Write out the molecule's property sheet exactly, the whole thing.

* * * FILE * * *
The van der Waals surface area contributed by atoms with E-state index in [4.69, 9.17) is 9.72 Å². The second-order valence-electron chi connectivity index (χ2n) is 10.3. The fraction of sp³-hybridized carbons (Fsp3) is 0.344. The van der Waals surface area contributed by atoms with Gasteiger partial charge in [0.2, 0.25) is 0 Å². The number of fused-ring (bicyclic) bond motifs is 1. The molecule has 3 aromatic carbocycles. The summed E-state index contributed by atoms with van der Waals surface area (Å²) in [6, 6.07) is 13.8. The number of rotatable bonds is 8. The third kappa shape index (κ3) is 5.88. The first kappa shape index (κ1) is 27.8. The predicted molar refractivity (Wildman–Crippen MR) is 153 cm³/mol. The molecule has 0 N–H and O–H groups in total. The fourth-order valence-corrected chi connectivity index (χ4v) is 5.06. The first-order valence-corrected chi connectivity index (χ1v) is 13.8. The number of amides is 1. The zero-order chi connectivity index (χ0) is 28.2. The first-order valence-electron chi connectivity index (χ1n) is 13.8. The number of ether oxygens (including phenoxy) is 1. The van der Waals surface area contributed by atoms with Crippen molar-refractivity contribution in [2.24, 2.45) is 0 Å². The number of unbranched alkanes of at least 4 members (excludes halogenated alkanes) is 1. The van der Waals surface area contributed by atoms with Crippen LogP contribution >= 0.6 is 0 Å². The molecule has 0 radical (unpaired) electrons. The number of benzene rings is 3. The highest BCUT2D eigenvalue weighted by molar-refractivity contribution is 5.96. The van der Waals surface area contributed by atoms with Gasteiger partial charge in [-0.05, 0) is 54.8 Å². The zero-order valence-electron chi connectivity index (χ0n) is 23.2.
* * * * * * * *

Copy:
The van der Waals surface area contributed by atoms with E-state index in [4.69, 9.17) is 9.72 Å². The second-order valence-electron chi connectivity index (χ2n) is 10.3. The fraction of sp³-hybridized carbons (Fsp3) is 0.344. The van der Waals surface area contributed by atoms with Gasteiger partial charge in [0.2, 0.25) is 0 Å². The number of fused-ring (bicyclic) bond motifs is 1. The molecule has 3 aromatic carbocycles. The summed E-state index contributed by atoms with van der Waals surface area (Å²) in [6, 6.07) is 13.8. The number of rotatable bonds is 8. The third kappa shape index (κ3) is 5.88. The first kappa shape index (κ1) is 27.8. The predicted molar refractivity (Wildman–Crippen MR) is 153 cm³/mol. The molecule has 0 N–H and O–H groups in total. The fourth-order valence-corrected chi connectivity index (χ4v) is 5.06. The first-order valence-corrected chi connectivity index (χ1v) is 13.8. The number of amides is 1. The zero-order chi connectivity index (χ0) is 28.2. The first-order valence-electron chi connectivity index (χ1n) is 13.8. The number of ether oxygens (including phenoxy) is 1. The van der Waals surface area contributed by atoms with Crippen molar-refractivity contribution in [2.24, 2.45) is 0 Å². The number of unbranched alkanes of at least 4 members (excludes halogenated alkanes) is 1. The van der Waals surface area contributed by atoms with Crippen LogP contribution >= 0.6 is 0 Å². The molecule has 0 radical (unpaired) electrons. The number of benzene rings is 3. The highest BCUT2D eigenvalue weighted by molar-refractivity contribution is 5.96. The van der Waals surface area contributed by atoms with Gasteiger partial charge in [-0.05, 0) is 54.8 Å². The zero-order valence-electron chi connectivity index (χ0n) is 23.2.